Art of climbing: Neal Beggs

Posted by Niall Grimes on 03/09/2007
Photo: Michel van Reysen.

Neal Beggs was born in Larne, Northern Ireland in 1959. He became a climber at the age of 14, and at 16 led Cenotaph Corner - in his own words, “a minor big deal at the time”. He had several alpine seasons in his late teens and early twenties, before drifting out of climbing. In his early thirties, Neal discovered art, and soon found a subject in his reawakening love for the mountains.

This led to taking a Masters degree in Glasgow to be close to the Scottish hills, both for recreation and inspiration, and he was a natural choice to be the first ever Artist in Residence for the Scottish Mountaineering Council in 2000.

The image to the right, resembling an oversized sandwich board, is the result of a temporary public art commission that I undertook for the city of Brussels earlier this year. I’d been offered this commission on the simple premise that nearly all of my work relates to mountains and that the site of the commission - a hill overlooking the city - was known as Mont des Arts. The added bonus was that my works often engaged the public in a participatory fashion.

‘Dear Prudence’, as the work was to become known, took about three months in the planning. Several ideas materialized, of which I eventually settled on one, the sandwich board, a common enough object around Mont des Arts and an obvious motif for a mountain. This motif, once increased in height to 6m, acquired a curtain Magritte quality, always a good connection when working in Belgium. Shortly after came Edward Whymper’s quote, and with a slight adaptation of the ‘will’ to ‘want’, his words, focusing particularly on ‘Prudence’ formed the foundation on which the finished work grew. The title ‘Dear Prudence’, from the Beatles song, was added last in the hope that it would subliminally echo a kind of message within the work: “won’t you come out to play?”

From the start Dear Prudence was an ambitious project, not only with respect to its size but also with respect to its location, the hyper-conservative and ‘prudent’ museum quarter of Brussels. Perhaps more ambitious though, considering the climate of health and safety which effects all activity taking place in public spaces today, was the commissioning body’s acceptance of my condition that the public should be free to engage with the artwork as they saw fit.

The steps on the lower face are like those cut in a snow slope - they are also a homage to Belgium artist Hergé and the front cover of Tin Tin in Tibet. Intended to help keep the sense of the mountain, they had been designed in such a way as to make them easy to ascend at first. But with height the steps became smaller and wider spaced. Until on reaching the final step at half height ‘the public’, in the precarious position of having only one good foothold and precious little else to cling to, were faced with a decision. To continue climbing, using only the letters, or to go down. Which would be the more prudent?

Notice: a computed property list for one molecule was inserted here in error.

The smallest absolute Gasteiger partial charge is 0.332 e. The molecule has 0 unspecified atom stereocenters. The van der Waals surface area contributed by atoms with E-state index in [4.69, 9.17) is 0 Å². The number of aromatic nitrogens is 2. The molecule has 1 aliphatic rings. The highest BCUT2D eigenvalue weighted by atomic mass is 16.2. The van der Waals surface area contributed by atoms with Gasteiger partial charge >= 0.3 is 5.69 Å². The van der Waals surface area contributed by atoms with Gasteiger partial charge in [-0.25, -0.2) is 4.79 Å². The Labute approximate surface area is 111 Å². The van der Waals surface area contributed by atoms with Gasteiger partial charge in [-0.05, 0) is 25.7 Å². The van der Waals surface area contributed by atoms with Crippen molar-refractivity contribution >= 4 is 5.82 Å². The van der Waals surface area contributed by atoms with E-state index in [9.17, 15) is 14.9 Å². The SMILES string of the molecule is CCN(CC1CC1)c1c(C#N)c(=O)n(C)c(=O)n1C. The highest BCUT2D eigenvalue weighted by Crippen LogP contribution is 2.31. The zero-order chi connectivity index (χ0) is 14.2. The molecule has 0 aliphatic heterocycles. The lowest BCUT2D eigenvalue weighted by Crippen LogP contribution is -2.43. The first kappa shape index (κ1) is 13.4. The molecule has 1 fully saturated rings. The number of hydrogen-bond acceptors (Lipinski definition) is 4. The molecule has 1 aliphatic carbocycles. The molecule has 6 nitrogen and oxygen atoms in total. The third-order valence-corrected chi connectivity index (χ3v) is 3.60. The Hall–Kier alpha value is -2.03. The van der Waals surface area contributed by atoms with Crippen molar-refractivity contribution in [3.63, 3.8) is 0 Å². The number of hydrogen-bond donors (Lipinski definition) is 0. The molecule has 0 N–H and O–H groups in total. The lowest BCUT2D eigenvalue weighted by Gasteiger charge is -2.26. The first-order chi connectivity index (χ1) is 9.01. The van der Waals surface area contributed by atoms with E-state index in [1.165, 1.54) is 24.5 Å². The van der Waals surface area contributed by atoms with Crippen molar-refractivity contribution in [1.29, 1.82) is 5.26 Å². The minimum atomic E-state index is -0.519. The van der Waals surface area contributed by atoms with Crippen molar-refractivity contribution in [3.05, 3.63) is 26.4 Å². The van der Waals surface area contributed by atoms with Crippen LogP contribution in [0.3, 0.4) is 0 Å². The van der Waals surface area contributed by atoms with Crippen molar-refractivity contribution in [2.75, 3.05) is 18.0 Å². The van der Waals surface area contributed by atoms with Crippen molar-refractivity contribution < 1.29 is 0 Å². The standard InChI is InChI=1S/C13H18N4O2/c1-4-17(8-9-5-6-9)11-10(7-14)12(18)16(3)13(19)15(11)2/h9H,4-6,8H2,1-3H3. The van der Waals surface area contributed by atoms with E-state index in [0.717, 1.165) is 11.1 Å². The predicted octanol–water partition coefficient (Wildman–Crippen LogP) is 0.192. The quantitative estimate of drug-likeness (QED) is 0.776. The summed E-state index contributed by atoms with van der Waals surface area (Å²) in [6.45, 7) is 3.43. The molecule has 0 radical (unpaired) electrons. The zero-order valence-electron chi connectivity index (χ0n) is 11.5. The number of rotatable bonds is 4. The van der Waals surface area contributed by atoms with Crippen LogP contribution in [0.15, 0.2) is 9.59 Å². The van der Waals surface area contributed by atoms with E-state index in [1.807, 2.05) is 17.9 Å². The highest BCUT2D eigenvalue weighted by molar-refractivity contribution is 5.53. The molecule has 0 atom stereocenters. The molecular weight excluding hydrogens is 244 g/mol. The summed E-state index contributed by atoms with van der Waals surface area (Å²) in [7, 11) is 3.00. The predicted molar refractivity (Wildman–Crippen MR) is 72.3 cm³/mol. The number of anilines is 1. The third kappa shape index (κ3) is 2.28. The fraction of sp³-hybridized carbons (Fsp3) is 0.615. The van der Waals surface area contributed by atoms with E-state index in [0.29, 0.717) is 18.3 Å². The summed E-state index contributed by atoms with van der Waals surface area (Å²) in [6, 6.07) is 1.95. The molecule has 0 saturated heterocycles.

There was no avoiding this decision and as one would expect, most on reaching the last of the ‘steps’ thought better of their decision to climb and prudently reversed or jumped onto the old mattresses below. But many others, a surprising number in fact, in skirts, high street fashion, and oversized trainers, crimped the 4mm MDF letters of ‘STRENGTH’ and ‘COURAGE’ and went for the 8mm edge of ‘REMEMBER’ and then the 12mm of ‘BUT’, until finally committed in a manner not normally experienced when encountering art, they grasped the true meaning of the phrase that had got them there in the first place - ‘CLIMB IF YOU WANT’, an 18mm edge.

And from that point, both the first and the last line in the story, some managed to pull through to the top, but the majority fell in spectacular fashion to the applause of the public, landing safely on the mattresses. After which, if they still felt the need to reach the summit they could, by walking around to the back face of the sandwich board and climbing the ladder to the top to enjoy the view. On the way up they would pass another text, this time not Whymper’s but my own, which read “AND PRUDENCE IS NOTHING WITHOUT A LITTLE COURAGE”.

One aim with this work was clearly to highlight questions concerning personal responsibility, the need in life to take risks as well as to be prudent. And not simply with respect to the individual - this can apply to art too. Contemporary art traditionally takes risks, but it’s surprising that after so long it still looks much the same. And maybe this is a necessary quality of art, enabling us to recognise it when we meet it.

By incorporating within Dear Prudence actual, lived, physical and mental experiences not normally anticipated when engaging with art, some will find Dear Prudence hard to recognise, accept, or understand as art. To those I would urge simply to look at it on the level of an experience, one that can be shared with others, discussed and reflected on. In doing so ideas are exchanged. If this is all that happens then this is fine, since for me the sharing of ideas and experience is what matters most.”

Dear Prudence was a temporary public artwork (6m x 4.8m x 4.5m), which came out to play on Place Royale, Mont des Arts, Brussels for three days during March 2007. For more of Neal’s art, see www.nealbeggs.com.



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